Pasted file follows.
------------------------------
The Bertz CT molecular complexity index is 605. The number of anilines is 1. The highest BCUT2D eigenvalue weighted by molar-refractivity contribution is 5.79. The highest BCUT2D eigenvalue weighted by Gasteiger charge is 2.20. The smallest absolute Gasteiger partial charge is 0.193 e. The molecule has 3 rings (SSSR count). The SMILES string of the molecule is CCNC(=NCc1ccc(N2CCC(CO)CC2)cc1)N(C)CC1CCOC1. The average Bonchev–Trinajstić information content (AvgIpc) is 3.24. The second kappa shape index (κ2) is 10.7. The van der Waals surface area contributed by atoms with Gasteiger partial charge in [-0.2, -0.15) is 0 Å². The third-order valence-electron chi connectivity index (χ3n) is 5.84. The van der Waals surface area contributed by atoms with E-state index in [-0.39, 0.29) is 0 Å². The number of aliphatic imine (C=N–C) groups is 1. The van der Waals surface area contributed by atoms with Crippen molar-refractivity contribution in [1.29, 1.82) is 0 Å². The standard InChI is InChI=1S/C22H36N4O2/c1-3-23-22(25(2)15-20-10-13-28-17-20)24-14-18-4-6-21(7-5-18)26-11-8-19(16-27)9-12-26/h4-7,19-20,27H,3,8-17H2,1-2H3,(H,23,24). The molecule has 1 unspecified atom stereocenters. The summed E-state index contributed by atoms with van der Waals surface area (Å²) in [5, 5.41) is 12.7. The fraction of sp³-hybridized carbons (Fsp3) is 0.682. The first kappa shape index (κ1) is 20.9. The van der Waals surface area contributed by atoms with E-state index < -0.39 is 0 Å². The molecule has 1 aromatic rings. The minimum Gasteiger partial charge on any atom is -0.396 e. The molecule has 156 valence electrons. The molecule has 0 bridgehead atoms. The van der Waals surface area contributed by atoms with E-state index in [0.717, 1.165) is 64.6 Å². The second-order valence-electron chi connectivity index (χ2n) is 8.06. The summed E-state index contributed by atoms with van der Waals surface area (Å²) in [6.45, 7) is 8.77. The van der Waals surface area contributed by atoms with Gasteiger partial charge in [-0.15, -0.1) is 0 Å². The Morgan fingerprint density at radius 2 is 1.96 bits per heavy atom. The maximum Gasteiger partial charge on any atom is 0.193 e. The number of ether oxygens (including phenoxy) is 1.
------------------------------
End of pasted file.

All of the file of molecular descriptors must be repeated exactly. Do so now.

The Bertz CT molecular complexity index is 605. The number of anilines is 1. The highest BCUT2D eigenvalue weighted by molar-refractivity contribution is 5.79. The highest BCUT2D eigenvalue weighted by Gasteiger charge is 2.20. The smallest absolute Gasteiger partial charge is 0.193 e. The molecule has 3 rings (SSSR count). The SMILES string of the molecule is CCNC(=NCc1ccc(N2CCC(CO)CC2)cc1)N(C)CC1CCOC1. The average Bonchev–Trinajstić information content (AvgIpc) is 3.24. The second kappa shape index (κ2) is 10.7. The van der Waals surface area contributed by atoms with Gasteiger partial charge in [-0.2, -0.15) is 0 Å². The third-order valence-electron chi connectivity index (χ3n) is 5.84. The van der Waals surface area contributed by atoms with E-state index in [-0.39, 0.29) is 0 Å². The number of aliphatic imine (C=N–C) groups is 1. The van der Waals surface area contributed by atoms with Crippen molar-refractivity contribution in [1.29, 1.82) is 0 Å². The standard InChI is InChI=1S/C22H36N4O2/c1-3-23-22(25(2)15-20-10-13-28-17-20)24-14-18-4-6-21(7-5-18)26-11-8-19(16-27)9-12-26/h4-7,19-20,27H,3,8-17H2,1-2H3,(H,23,24). The molecule has 1 unspecified atom stereocenters. The summed E-state index contributed by atoms with van der Waals surface area (Å²) in [5, 5.41) is 12.7. The fraction of sp³-hybridized carbons (Fsp3) is 0.682. The first kappa shape index (κ1) is 20.9. The van der Waals surface area contributed by atoms with E-state index < -0.39 is 0 Å². The molecule has 1 aromatic rings. The minimum Gasteiger partial charge on any atom is -0.396 e. The molecule has 156 valence electrons. The molecule has 0 bridgehead atoms. The van der Waals surface area contributed by atoms with E-state index in [0.717, 1.165) is 64.6 Å². The second-order valence-electron chi connectivity index (χ2n) is 8.06. The summed E-state index contributed by atoms with van der Waals surface area (Å²) in [6.45, 7) is 8.77. The van der Waals surface area contributed by atoms with Gasteiger partial charge in [-0.15, -0.1) is 0 Å². The Morgan fingerprint density at radius 2 is 1.96 bits per heavy atom. The maximum Gasteiger partial charge on any atom is 0.193 e. The number of ether oxygens (including phenoxy) is 1.